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Hydroxyapatite
Hydroxylapatite, also called hydroxyapatite (HA), is a naturally occurring mineral form of calcium apatite with the formula Ca5(PO4)3(OH), but is usually written Ca10(PO4)6(OH)2 to denote that the crystal unit cell comprises two entities. Hydroxylapatite
Hydroxylapatite
is the hydroxyl endmember of the complex apatite group. The OH− ion can be replaced by fluoride, chloride or carbonate, producing fluorapatite or chlorapatite. It crystallizes in the hexagonal crystal system. Pure hydroxylapatite powder is white. Naturally occurring apatites can, however, also have brown, yellow, or green colorations, comparable to the discolorations of dental fluorosis. Up to 50% by volume and 70% by weight of human bone is a modified form of hydroxylapatite, known as bone mineral.[4] Carbonated calcium-deficient hydroxylapatite is the main mineral of which dental enamel and dentin are composed
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Crystal
A crystal or crystalline solid is a solid material whose constituents (such as atoms, molecules, or ions) are arranged in a highly ordered microscopic structure, forming a crystal lattice that extends in all directions.[1][2] In addition, macroscopic single crystals are usually identifiable by their geometrical shape, consisting of flat faces with specific, characteristic orientations. The scientific study of crystals and crystal formation is known as crystallography. The process of crystal formation via mechanisms of crystal growth is called crystallization or solidification. The word crystal derives from the Ancient Greek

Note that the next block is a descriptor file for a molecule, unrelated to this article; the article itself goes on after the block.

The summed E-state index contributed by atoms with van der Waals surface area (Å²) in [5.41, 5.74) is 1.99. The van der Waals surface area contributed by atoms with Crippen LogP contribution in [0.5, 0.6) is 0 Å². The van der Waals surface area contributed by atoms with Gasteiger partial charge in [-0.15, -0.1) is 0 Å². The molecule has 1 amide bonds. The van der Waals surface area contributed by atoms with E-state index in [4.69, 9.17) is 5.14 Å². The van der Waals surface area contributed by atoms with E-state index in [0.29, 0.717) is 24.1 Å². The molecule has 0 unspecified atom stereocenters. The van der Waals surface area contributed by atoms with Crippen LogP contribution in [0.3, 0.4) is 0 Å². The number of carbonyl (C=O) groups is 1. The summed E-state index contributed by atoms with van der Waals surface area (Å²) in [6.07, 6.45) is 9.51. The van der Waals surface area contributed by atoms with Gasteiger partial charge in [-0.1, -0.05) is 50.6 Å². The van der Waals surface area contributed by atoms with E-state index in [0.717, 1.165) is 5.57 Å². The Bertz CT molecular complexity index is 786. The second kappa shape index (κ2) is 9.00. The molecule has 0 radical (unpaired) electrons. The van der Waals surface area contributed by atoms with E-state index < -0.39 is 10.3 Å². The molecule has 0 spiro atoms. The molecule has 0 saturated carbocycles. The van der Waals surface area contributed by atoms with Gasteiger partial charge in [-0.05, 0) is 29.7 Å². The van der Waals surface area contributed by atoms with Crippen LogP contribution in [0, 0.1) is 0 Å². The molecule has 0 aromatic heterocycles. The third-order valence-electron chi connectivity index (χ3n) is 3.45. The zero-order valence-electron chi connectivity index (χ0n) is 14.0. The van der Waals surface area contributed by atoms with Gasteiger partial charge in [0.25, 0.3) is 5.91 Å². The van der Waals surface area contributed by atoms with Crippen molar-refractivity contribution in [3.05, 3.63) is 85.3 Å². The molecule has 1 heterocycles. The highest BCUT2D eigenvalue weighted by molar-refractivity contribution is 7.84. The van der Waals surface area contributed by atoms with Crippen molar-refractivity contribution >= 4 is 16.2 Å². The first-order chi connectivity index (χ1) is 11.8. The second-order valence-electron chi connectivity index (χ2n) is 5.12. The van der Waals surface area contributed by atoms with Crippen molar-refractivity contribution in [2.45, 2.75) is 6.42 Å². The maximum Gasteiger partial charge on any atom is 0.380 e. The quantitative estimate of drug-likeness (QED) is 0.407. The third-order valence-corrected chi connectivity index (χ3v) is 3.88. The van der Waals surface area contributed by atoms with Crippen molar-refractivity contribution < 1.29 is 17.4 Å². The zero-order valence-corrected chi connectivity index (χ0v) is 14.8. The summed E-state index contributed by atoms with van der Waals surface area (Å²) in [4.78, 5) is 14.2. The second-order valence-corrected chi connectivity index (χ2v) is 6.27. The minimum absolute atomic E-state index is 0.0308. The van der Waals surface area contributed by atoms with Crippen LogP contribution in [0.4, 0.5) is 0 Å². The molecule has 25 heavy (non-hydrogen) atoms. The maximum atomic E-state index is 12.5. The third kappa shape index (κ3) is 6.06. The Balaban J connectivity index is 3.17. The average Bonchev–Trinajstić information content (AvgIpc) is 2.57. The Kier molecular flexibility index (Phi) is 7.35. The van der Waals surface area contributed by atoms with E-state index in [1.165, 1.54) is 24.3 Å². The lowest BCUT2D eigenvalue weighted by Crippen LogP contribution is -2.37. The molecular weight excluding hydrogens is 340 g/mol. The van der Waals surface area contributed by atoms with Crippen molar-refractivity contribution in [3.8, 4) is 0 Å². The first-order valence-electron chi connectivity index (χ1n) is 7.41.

Ancient Greek
word κρύσταλλος (krustallos), meaning both "ice" and "rock crystal",[3] from κρύος (kruos), "icy cold, frost".[4][5] Examples of large crystals include snowflakes, diamonds, and table salt. Most inorganic solids are not crystals but polycrystals, i.e. many microscopic crystals fused together into a single solid
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Pineal Gland
The pineal gland, also known as the conarium or epiphysis cerebri, is a small endocrine gland in the vertebrate brain. The pineal gland produces melatonin, a serotonin derived hormone which modulates sleep patterns in both circadian and seasonal cycles. The shape of the gland resembles a pine cone, hence its name. The pineal gland is located in the epithalamus, near the center of the brain, between the two hemispheres, tucked in a groove where the two halves of the thalamus join.[1][2] Nearly all vertebrate species possess a pineal gland. The most important exception is a primitive vertebrate, the hagfish
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Phosphate Mineral
Phosphate
Phosphate
minerals are those minerals that contain the tetrahedrally coordinated phosphate (PO43−) anion along with the freely substituting arsenate (AsO43−) and vanadate (VO43−)
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Ion